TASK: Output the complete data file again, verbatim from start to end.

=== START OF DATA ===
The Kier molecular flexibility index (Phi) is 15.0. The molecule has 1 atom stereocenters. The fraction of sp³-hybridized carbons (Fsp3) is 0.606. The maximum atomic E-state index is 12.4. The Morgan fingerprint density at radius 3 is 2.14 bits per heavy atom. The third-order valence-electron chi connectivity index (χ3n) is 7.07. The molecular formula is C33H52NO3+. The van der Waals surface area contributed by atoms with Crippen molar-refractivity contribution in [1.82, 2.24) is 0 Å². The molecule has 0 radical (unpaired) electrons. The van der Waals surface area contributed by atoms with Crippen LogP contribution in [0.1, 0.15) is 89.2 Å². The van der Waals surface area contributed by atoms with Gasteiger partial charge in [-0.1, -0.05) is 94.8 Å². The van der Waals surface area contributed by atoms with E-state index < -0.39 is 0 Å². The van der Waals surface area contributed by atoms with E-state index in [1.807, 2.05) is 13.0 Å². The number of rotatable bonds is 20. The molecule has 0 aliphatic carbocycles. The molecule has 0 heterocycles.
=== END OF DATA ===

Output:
The Kier molecular flexibility index (Phi) is 15.0. The molecule has 1 atom stereocenters. The fraction of sp³-hybridized carbons (Fsp3) is 0.606. The maximum atomic E-state index is 12.4. The Morgan fingerprint density at radius 3 is 2.14 bits per heavy atom. The third-order valence-electron chi connectivity index (χ3n) is 7.07. The molecular formula is C33H52NO3+. The van der Waals surface area contributed by atoms with Crippen molar-refractivity contribution in [1.82, 2.24) is 0 Å². The molecule has 0 radical (unpaired) electrons. The van der Waals surface area contributed by atoms with Crippen LogP contribution in [0.1, 0.15) is 89.2 Å². The van der Waals surface area contributed by atoms with Gasteiger partial charge in [-0.1, -0.05) is 94.8 Å². The van der Waals surface area contributed by atoms with E-state index < -0.39 is 0 Å². The van der Waals surface area contributed by atoms with E-state index in [1.807, 2.05) is 13.0 Å². The number of rotatable bonds is 20. The molecule has 0 aliphatic carbocycles. The molecule has 0 heterocycles.